E: Travel is an ideal companion to teaching English, particularly Literature. As a teacher, I draw on my travels in the classroom all the time as travelling opens the mind and introduces new ideas— just as reading does. When I teach ‘The Merchant of Venice’ I show my photographs of the Jewish ghetto in Venice, or I can talk from experience about how communism affects a country after visiting China and living in Vietnam.
I love it when a student is inspired by my travels; I was recently mentioned in a Tweet by a former student which said: “I’m am proud to say that @RunawayBrit is my old English teacher! One day, I will travel as much as she’s doing right now, I hope! :)” It made my day!
TT: So wonderful. How have your travels impacted you as a person?
E: In so many ways, you don’t always realise. I have a greater awareness of different cultures, values and opinions, and I try to be aware of what is going on politically in other parts of the world.
Travelling makes you appreciate what you have; such as health, wealth, education, and good job opportunities as huge parts of the world are not lucky enough to have the experiences that I have. Being able to quit a stable job to travel is a luxury that many people can’t afford.
In my day-to-day life I tend to weigh up the cost of things against what I could do with that money overseas, so a night out in Stockholm might cost $100, which would easily pay for a few week’s accommodation, travel, food and drinks in Cambodia, or a flight to a European city… This helps hugely with saving!
TT: What advice do you have for other teachers who are dreaming of travel, or travelers dreaming of teaching?
E: Teaching is the perfect vehicle for travelling as you can either utilise the holidays for your trips or you can teach overseas. If you are a qualified teacher then you can work in an International school. I always find my placements on the teaching website www.tes.co.uk which also has a useful overseas forum.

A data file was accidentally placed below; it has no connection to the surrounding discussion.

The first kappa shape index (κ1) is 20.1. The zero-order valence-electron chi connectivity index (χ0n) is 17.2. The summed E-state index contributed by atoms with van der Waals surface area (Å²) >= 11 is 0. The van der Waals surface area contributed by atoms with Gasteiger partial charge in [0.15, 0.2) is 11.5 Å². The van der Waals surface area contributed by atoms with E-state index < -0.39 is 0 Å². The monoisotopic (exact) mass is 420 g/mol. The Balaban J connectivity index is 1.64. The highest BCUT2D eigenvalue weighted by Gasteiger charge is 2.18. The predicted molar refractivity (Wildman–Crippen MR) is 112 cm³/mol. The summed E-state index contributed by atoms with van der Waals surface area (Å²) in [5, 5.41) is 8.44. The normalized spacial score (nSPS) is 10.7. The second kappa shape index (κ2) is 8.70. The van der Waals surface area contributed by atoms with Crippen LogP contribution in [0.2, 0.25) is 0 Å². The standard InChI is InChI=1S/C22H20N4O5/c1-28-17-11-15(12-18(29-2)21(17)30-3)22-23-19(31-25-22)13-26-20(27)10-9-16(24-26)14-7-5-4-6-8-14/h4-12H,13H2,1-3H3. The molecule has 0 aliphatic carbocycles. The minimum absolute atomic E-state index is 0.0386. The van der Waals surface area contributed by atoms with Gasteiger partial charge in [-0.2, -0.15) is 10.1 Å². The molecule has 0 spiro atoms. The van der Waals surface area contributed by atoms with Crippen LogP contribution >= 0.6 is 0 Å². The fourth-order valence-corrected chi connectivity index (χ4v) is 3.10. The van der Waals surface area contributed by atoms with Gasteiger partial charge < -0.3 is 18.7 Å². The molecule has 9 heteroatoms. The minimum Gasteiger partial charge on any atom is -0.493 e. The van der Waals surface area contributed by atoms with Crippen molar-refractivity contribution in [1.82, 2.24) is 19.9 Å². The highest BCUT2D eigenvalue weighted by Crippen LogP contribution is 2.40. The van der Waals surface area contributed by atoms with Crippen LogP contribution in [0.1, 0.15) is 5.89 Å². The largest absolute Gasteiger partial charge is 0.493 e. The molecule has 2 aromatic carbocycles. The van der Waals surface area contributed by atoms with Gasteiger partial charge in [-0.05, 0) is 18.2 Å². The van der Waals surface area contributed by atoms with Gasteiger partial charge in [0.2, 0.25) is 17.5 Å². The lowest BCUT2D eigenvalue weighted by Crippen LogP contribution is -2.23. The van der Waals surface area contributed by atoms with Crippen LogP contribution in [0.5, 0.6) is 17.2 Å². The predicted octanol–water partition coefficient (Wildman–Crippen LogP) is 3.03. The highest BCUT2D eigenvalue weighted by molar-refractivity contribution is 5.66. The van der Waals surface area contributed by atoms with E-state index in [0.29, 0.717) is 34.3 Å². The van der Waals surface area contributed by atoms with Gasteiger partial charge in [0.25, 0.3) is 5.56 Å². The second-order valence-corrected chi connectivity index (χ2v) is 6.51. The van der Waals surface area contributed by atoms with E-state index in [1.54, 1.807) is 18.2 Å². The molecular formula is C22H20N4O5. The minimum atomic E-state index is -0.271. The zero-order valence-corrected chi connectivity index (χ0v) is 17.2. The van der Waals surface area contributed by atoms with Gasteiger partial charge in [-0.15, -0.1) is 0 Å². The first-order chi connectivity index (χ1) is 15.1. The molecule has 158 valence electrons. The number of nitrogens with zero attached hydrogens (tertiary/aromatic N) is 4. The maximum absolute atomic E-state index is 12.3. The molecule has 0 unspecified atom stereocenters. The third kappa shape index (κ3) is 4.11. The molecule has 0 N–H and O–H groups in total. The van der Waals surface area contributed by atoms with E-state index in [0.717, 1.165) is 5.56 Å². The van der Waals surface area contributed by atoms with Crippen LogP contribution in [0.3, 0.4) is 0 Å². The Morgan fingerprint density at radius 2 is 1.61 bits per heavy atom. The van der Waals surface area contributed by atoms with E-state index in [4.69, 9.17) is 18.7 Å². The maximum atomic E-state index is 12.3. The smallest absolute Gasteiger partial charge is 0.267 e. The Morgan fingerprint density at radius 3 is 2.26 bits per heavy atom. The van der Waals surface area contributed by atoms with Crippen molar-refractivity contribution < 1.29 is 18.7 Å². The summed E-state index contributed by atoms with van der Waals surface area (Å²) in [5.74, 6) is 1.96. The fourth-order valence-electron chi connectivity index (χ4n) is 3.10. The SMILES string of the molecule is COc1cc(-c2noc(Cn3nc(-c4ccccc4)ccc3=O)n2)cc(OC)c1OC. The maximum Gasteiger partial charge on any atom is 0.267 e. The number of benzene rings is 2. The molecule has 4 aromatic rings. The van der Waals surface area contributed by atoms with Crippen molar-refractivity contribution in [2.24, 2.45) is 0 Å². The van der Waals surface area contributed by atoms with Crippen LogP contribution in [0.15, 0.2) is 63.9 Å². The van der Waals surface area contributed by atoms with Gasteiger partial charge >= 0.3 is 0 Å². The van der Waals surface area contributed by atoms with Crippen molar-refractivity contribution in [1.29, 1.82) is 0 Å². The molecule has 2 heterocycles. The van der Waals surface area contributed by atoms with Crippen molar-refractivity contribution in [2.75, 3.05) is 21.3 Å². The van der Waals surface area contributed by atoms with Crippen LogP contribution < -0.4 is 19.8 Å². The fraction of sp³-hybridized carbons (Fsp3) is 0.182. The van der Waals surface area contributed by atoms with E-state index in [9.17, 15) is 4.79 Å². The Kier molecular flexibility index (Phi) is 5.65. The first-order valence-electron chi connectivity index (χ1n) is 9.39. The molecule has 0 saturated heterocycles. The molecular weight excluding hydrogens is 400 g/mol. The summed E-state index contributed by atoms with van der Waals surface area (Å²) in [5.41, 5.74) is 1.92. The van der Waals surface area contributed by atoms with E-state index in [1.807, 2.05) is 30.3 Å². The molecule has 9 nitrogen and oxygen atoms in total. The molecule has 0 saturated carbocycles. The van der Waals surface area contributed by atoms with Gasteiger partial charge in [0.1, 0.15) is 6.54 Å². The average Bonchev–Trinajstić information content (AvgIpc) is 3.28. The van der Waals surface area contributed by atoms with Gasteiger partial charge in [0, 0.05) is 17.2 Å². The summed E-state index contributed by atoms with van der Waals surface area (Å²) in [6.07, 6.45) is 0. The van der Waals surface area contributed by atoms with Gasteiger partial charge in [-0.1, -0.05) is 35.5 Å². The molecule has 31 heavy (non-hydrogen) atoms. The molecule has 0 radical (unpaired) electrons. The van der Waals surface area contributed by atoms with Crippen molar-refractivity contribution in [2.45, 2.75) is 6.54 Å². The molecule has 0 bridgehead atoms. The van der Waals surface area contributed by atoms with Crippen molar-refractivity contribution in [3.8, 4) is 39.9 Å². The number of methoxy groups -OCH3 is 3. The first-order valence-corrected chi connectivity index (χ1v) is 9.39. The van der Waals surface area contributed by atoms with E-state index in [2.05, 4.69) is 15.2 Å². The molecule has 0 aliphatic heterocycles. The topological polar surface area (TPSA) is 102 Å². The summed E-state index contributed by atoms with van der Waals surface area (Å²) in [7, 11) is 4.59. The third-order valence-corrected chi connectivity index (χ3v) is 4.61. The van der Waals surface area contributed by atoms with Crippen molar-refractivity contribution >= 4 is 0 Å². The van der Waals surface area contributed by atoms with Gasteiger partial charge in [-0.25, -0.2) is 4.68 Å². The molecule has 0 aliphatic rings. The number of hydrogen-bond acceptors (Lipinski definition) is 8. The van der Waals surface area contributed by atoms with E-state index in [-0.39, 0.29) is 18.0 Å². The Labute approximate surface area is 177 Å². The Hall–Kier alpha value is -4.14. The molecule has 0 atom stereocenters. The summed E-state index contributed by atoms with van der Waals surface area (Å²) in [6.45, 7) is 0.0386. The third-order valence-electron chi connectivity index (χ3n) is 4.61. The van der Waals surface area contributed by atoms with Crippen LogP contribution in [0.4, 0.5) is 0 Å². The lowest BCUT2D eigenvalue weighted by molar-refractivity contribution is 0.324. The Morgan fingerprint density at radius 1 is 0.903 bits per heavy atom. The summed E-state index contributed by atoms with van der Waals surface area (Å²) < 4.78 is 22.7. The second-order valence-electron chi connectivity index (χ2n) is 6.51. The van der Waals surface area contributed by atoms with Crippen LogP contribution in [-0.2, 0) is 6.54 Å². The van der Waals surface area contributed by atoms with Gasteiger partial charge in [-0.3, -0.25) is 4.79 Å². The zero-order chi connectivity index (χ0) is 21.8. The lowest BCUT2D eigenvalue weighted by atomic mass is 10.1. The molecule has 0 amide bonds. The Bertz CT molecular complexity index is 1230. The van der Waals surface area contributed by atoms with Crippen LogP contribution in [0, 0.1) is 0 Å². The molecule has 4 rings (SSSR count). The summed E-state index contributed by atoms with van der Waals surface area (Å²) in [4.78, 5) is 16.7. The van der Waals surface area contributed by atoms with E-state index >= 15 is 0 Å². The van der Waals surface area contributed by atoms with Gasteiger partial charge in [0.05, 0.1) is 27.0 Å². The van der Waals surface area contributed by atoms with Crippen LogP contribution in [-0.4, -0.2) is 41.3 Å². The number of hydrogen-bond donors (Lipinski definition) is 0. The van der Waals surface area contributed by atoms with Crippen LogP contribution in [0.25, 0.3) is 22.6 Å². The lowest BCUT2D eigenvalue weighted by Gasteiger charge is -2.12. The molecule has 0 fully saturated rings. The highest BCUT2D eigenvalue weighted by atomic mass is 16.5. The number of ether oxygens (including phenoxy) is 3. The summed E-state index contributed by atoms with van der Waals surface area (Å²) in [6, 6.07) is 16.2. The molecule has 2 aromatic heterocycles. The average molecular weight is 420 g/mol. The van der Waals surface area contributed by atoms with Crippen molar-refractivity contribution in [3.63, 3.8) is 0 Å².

Another good place to look is www.cois.org which has information about recruitment fairs that take place in London and the states. Teaching internationally is very rewarding and there are some great incentives. There are some amazing schools out there, but there are also some pretty bad ones so always use the forum to ask questions from the people already out in the country.
If you are not a qualified teacher then you can take the TEFL/ESL route, but I would always advise that you complete a CELTA training qualification beforehand. It’s not cheap but it has more credibility overseas than other ESL/TEFL qualifications.
Don’t even think about doing a course online; you need classroom experience. Teaching is not as easy as people think! With a CELTA you will get work in better schools with better conditions and pay. Some positions don’t require any qualifications other than a degree certificate (in any subject) and that you are a native English speaker. And www.daveseslcafe.com is a great resource for ESL teachers.
Above all, don’t be afraid. There are many other teachers out there already doing it and by taking an overseas position you will have an immediate social circle so you will not be alone. Trust me; you will have the time of your life!
TT: Thanks so much for this fabulous advice, Elaine! For more about her, check out her website, www.RunawayBrit.com. Readers, what questions or comments do you have for this teacher-traveler?
The author, Lillie Marshall, is a 6-foot-tall National Board Certified Teacher of English from Boston who has been a public school educator since 2003. She launched TeachingTraveling.com in 2010 to share expert global education resources, and over 1.6 million readers have visited over the past decade. Lillie also runs AroundTheWorld L.com Travel and Life Blog, and DrawingsOf.com for educational art. Do stay in touch via subscribing to her monthly newsletter, and following @WorldLillie on social media!